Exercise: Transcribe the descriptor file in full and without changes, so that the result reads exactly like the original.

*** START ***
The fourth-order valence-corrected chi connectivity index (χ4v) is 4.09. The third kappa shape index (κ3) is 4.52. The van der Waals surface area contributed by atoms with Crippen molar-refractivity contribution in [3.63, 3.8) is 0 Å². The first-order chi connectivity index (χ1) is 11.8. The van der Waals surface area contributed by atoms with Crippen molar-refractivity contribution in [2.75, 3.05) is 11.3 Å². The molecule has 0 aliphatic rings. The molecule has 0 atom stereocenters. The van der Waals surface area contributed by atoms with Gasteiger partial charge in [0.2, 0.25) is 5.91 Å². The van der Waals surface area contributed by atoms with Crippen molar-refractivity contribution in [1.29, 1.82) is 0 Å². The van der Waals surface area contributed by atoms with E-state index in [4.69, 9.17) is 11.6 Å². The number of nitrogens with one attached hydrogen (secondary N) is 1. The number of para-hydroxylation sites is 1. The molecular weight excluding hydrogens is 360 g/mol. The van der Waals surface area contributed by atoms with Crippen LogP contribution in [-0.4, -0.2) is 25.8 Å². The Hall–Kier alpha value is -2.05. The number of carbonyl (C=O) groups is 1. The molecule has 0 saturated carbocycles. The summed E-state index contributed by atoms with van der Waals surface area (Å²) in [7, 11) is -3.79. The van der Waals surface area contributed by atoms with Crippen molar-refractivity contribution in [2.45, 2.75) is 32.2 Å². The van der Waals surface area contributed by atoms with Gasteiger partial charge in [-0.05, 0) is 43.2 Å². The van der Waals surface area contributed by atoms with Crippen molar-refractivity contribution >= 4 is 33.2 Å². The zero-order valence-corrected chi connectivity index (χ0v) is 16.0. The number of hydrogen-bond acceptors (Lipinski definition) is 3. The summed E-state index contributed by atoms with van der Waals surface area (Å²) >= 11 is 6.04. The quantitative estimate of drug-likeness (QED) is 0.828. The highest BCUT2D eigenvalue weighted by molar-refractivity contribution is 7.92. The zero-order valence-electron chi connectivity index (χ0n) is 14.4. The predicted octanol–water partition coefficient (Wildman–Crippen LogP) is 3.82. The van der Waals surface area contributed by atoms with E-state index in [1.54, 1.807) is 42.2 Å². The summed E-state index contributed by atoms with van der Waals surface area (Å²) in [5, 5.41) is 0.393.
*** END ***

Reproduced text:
The fourth-order valence-corrected chi connectivity index (χ4v) is 4.09. The third kappa shape index (κ3) is 4.52. The van der Waals surface area contributed by atoms with Crippen molar-refractivity contribution in [3.63, 3.8) is 0 Å². The first-order chi connectivity index (χ1) is 11.8. The van der Waals surface area contributed by atoms with Crippen molar-refractivity contribution in [2.75, 3.05) is 11.3 Å². The molecule has 0 aliphatic rings. The molecule has 0 atom stereocenters. The van der Waals surface area contributed by atoms with Gasteiger partial charge in [0.2, 0.25) is 5.91 Å². The van der Waals surface area contributed by atoms with Crippen molar-refractivity contribution in [1.29, 1.82) is 0 Å². The van der Waals surface area contributed by atoms with E-state index in [4.69, 9.17) is 11.6 Å². The number of nitrogens with one attached hydrogen (secondary N) is 1. The number of para-hydroxylation sites is 1. The molecular weight excluding hydrogens is 360 g/mol. The van der Waals surface area contributed by atoms with Crippen LogP contribution in [-0.4, -0.2) is 25.8 Å². The Hall–Kier alpha value is -2.05. The number of carbonyl (C=O) groups is 1. The molecule has 0 saturated carbocycles. The summed E-state index contributed by atoms with van der Waals surface area (Å²) in [7, 11) is -3.79. The van der Waals surface area contributed by atoms with Crippen molar-refractivity contribution in [2.45, 2.75) is 32.2 Å². The van der Waals surface area contributed by atoms with Gasteiger partial charge in [-0.05, 0) is 43.2 Å². The van der Waals surface area contributed by atoms with Crippen molar-refractivity contribution >= 4 is 33.2 Å². The zero-order valence-corrected chi connectivity index (χ0v) is 16.0. The number of hydrogen-bond acceptors (Lipinski definition) is 3. The summed E-state index contributed by atoms with van der Waals surface area (Å²) >= 11 is 6.04. The quantitative estimate of drug-likeness (QED) is 0.828. The highest BCUT2D eigenvalue weighted by molar-refractivity contribution is 7.92. The zero-order valence-electron chi connectivity index (χ0n) is 14.4. The predicted octanol–water partition coefficient (Wildman–Crippen LogP) is 3.82. The van der Waals surface area contributed by atoms with E-state index in [1.54, 1.807) is 42.2 Å². The summed E-state index contributed by atoms with van der Waals surface area (Å²) in [5, 5.41) is 0.393.